Stop scheduler on panic

Attilio Rao attilio at
Mon Nov 21 16:58:41 UTC 2011

2011/11/21 John Baldwin <jhb at>:
> On Friday, November 18, 2011 4:59:32 pm Andriy Gapon wrote:
>> on 17/11/2011 23:38 John Baldwin said the following:
>> > On Thursday, November 17, 2011 4:35:07 pm John Baldwin wrote:
>> >> Hmmm, you could also make critical_exit() not perform deferred preemptions
>> >> if SCHEDULER_STOPPED?  That would fix the recursion and still let the
>> >> preemption "work" when resuming from the debugger?
>> Yes, that's a good solution, I think.  I just didn't want to touch such a "low
>> level" code, but I guess there is no rational reason for that.
>> > Or you could let the debugger run in a permament critical section (though
>> > perhaps that breaks too many other things like debugger routines that try
>> > to use locks like the 'kill' command (which is useful!)).  Effectively what you
>> > are trying to do is having the debugger run in a critical section until the
>> > debugger is exited.  It would be cleanest to let it run that way explicitly
>> > if possible since then you don't have to catch as many edge cases.
>> I like this idea, but likely it would take some effort to get done.
> Yes, it would take some effort, so checking SCHEDULER_STOPPED in
> critical_exit() is probably good for the short term.  Would be nice to fix
> it properly some day.
>> Related to this is something that I attempted to discuss before.  I think that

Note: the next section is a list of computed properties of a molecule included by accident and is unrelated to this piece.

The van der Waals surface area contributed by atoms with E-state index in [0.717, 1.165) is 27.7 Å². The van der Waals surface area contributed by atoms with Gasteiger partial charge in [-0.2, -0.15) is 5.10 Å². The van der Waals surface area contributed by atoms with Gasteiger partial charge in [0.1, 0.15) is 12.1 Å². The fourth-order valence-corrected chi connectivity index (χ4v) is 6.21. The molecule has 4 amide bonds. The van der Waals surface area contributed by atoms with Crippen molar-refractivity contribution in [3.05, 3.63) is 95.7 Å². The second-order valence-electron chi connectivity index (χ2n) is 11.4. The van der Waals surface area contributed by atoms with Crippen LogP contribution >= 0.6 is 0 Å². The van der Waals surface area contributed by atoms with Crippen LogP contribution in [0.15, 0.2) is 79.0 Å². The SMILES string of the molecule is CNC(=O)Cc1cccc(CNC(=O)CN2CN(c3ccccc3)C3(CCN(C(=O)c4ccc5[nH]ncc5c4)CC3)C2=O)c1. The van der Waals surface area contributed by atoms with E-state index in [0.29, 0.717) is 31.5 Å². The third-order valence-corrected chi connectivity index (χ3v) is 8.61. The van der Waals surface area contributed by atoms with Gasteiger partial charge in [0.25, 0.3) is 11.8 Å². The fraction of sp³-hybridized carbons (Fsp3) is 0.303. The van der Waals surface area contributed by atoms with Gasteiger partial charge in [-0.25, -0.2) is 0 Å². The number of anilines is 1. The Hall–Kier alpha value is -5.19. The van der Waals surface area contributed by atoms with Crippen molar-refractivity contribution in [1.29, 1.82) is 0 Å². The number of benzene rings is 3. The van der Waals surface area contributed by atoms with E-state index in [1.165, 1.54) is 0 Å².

>> because the debugger acts on a frozen system image (the debugger is a sole actor
>> and observer), the debugger should try to minimize its interaction with the
>> debugged system.  In this vein I think that the debugger should also bypass any
>> locks just like with SCHEDULER_STOPPED.  The debugger should also be careful to
>> note a state of any subsystems that it uses (e.g. the keyboard) and return them
>> to the initial state if it had to be changed.  But that's a bit different story.
>>  And I really get beyond my knowledge zone when I try to think about things like
>> handling 'call func_xxxx' in the debugger where func_xxxx may want to acquire
>> some locks or noticeably change some state within a system.
> I think to some extent, I think if a user calls a function from the debugger
> they better know what they are doing.  However, I think it can also be useful
> to have the debugger modify the system in some cases if it can safely do so
> (e.g. the 'kill' command from DDB can be very useful, and IIRC, it is careful
> to only use try locks and just fail if it can't acquire the needed locks).

I would be very in favor about having a 'thread trampoline for KDB',
thus that it can use locks.

The only downside is that it assume an healthy state of the switching
infrastructure, so maybe it would be fine to wrapper this under a
proper compile-time option (KDB_LITE -> it will run in interrupt
context and the users will better know what they do).


Peace can only be achieved by understanding - A. Einstein

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